Tuesday, 13 November 2007

Technology Disappointment

I've been waiting nearly three weeks for my Griffin iMic to arrive - I thought from Australia, since I bought it on eBay Australia, but it turns out that the company is American and it shipped from Germany.

It finally got here yesterday, and I plugged it in today to try it out - and was bitterly disappointed. The iMic is basically an analog-to-digital converter, meaning that it takes the analog input of a microphone (or tape deck, record player etc.) and converts it to a digital signal which goes into the computer via a USB port.

The idea is that this gives a cleaner input signal with less noise. If you plug your microphone into the microphone port on your computer, it's going through an analog to digital converter in your soundcard, which is sitting there among all the other computer components picking up noise from them. Having an external ADC is supposed to remove that problem, meaning nice clean sound input.

Not in this case, though. Anything I run through the iMic sounds like there's a jackhammer working in the background. It's far, far noisier than when I just go through the sound card.

There's nothing in the FAQ on Griffin's site. I've emailed the company I bought it from to see if they can suggest anything, but I very much fear I've got a faulty unit and will have to ship it back to them, probably at my cost, and wait weeks for a replacement.

I've been waiting for this gear so that I could start making good professional recordings to sell on my website. I may just start recording anyway, since I have a better microphone now (an Audio Technica ATR35s, which is about the cheapest mic AudioTechnica make but still a very good one).

The iMic came with a trial version of GoldWave recording software, which has several features I've been missing in Audacity (parametric EQ and the ability to chain effects together in a kind of macro, plus removal of long silences - since I pause a lot when I'm recording, that's useful). So I'm going to give that a whirl and see if the relatively small amount of noise I get off the ATR35s can be adequately dealt with in software. If so, I may just ask for a refund on the iMic.

UPDATE: Yes, I can pretty much cut all the noise out using GoldWave. But I just tried the iMic again and the guy with the pneumatic drill is gone as mysteriously as he appeared. (Probably noise from the hard drive being picked up by the USB port for some reason.) However, the input is very quiet and the output keeps muting itself for some reason - so we're not out of the woods yet. The input is clean, no noise, but not very much signal either.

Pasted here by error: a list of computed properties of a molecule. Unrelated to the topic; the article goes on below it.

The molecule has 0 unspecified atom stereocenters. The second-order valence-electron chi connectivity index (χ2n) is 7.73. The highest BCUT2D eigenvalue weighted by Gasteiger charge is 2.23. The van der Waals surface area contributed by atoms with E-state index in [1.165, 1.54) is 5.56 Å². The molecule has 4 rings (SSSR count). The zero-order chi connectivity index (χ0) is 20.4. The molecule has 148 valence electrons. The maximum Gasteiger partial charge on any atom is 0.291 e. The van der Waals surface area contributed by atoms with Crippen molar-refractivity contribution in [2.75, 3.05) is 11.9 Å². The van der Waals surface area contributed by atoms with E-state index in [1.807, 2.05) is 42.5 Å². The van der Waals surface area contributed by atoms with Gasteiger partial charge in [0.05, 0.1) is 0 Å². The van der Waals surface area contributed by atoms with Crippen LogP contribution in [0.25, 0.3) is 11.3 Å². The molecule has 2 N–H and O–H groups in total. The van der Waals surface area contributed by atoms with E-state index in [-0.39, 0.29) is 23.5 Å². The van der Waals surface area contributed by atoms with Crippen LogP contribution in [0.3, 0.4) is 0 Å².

UPDATE 2 (15/11): I've been emailing back and forth today with Griffin tech support, and they've offered to ship me a new unit, which is very good after-sales support (and I told them so). They've taken a lot of time to understand the issue and suggested some sensible tests. It appears that they think the unit is faulty.

Further bulletins as events warrant - but even if it turns out that my microphone and the iMic just aren't meant to work together, I'm a happy customer in a service sense.

UPDATE 3 (20/11): The new unit arrived this morning, but, sadly, is no better. Actually it's a little worse, it introduces an annoying high-pitched hum into the audio, but you can really only hear that when you amplify the sound - it's just as quiet as the old unit. I made a demo of the sound through the sound card, the old unit, and the new unit. (The old one is silver; the new one is their version 2 product, which is white, smaller, and has a label on the "mic/line" switch.)

I tested with three different microphones in four different USB ports on two different laptops; the only thing which makes a difference is whether I record via the laptop's built-in soundcard (normal volume) or the iMic (unacceptably quiet volume).

My plan at the moment is to pay them for it and sell them both on TradeMe, since it seems they're not defective units as such, they're just no good for what I wanted them for. (Update: They refused my offer of payment.)

Back to recording through the soundcard and filtering out the hiss in software. (When I amplify the sound recorded through the iMic, I can hear just as much hiss as when I record directly through the soundcard.)

Technology problems like this are my least favourite thing to deal with. At least their customer service was good, though.

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